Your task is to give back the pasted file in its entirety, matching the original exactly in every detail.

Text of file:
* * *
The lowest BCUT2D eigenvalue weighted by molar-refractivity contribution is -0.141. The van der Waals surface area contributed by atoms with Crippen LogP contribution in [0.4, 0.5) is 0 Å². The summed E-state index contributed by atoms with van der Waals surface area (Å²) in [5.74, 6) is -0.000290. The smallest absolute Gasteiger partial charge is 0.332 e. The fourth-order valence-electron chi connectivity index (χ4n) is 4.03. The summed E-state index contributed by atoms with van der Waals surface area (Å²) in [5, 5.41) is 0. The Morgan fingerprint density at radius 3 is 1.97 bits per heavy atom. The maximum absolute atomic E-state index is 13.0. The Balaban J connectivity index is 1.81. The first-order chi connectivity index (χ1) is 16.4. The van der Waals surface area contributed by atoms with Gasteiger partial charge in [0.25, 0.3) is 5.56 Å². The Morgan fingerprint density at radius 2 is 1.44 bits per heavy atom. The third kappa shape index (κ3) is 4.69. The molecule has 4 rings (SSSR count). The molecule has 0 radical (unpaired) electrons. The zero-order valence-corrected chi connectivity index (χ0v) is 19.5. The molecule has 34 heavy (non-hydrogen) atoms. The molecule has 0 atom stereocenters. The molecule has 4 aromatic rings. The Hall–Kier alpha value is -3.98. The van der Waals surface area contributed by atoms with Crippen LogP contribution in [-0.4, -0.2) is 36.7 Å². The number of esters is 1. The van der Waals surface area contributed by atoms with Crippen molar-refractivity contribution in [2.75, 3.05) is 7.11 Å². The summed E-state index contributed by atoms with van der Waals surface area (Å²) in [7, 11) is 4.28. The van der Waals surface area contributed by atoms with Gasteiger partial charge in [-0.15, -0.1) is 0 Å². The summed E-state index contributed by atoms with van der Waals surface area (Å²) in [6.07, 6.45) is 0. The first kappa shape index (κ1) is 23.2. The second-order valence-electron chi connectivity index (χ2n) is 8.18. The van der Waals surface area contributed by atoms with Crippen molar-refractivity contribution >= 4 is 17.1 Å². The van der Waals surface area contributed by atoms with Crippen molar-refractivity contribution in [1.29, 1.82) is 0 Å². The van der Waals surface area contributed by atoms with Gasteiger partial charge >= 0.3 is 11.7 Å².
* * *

The lowest BCUT2D eigenvalue weighted by molar-refractivity contribution is -0.141. The van der Waals surface area contributed by atoms with Crippen LogP contribution in [0.4, 0.5) is 0 Å². The summed E-state index contributed by atoms with van der Waals surface area (Å²) in [5.74, 6) is -0.000290. The smallest absolute Gasteiger partial charge is 0.332 e. The fourth-order valence-electron chi connectivity index (χ4n) is 4.03. The summed E-state index contributed by atoms with van der Waals surface area (Å²) in [5, 5.41) is 0. The Morgan fingerprint density at radius 3 is 1.97 bits per heavy atom. The maximum absolute atomic E-state index is 13.0. The Balaban J connectivity index is 1.81. The first-order chi connectivity index (χ1) is 16.4. The van der Waals surface area contributed by atoms with Gasteiger partial charge in [0.25, 0.3) is 5.56 Å². The Morgan fingerprint density at radius 2 is 1.44 bits per heavy atom. The third kappa shape index (κ3) is 4.69. The molecule has 4 rings (SSSR count). The molecule has 0 radical (unpaired) electrons. The zero-order valence-corrected chi connectivity index (χ0v) is 19.5. The molecule has 34 heavy (non-hydrogen) atoms. The molecule has 0 atom stereocenters. The molecule has 4 aromatic rings. The Hall–Kier alpha value is -3.98. The van der Waals surface area contributed by atoms with Crippen LogP contribution in [-0.4, -0.2) is 36.7 Å². The number of esters is 1. The van der Waals surface area contributed by atoms with Crippen molar-refractivity contribution in [2.75, 3.05) is 7.11 Å². The summed E-state index contributed by atoms with van der Waals surface area (Å²) in [7, 11) is 4.28. The van der Waals surface area contributed by atoms with Gasteiger partial charge in [-0.15, -0.1) is 0 Å². The summed E-state index contributed by atoms with van der Waals surface area (Å²) in [6.07, 6.45) is 0. The first kappa shape index (κ1) is 23.2. The second-order valence-electron chi connectivity index (χ2n) is 8.18. The van der Waals surface area contributed by atoms with Crippen molar-refractivity contribution >= 4 is 17.1 Å². The van der Waals surface area contributed by atoms with Crippen molar-refractivity contribution in [1.29, 1.82) is 0 Å². The van der Waals surface area contributed by atoms with Gasteiger partial charge >= 0.3 is 11.7 Å².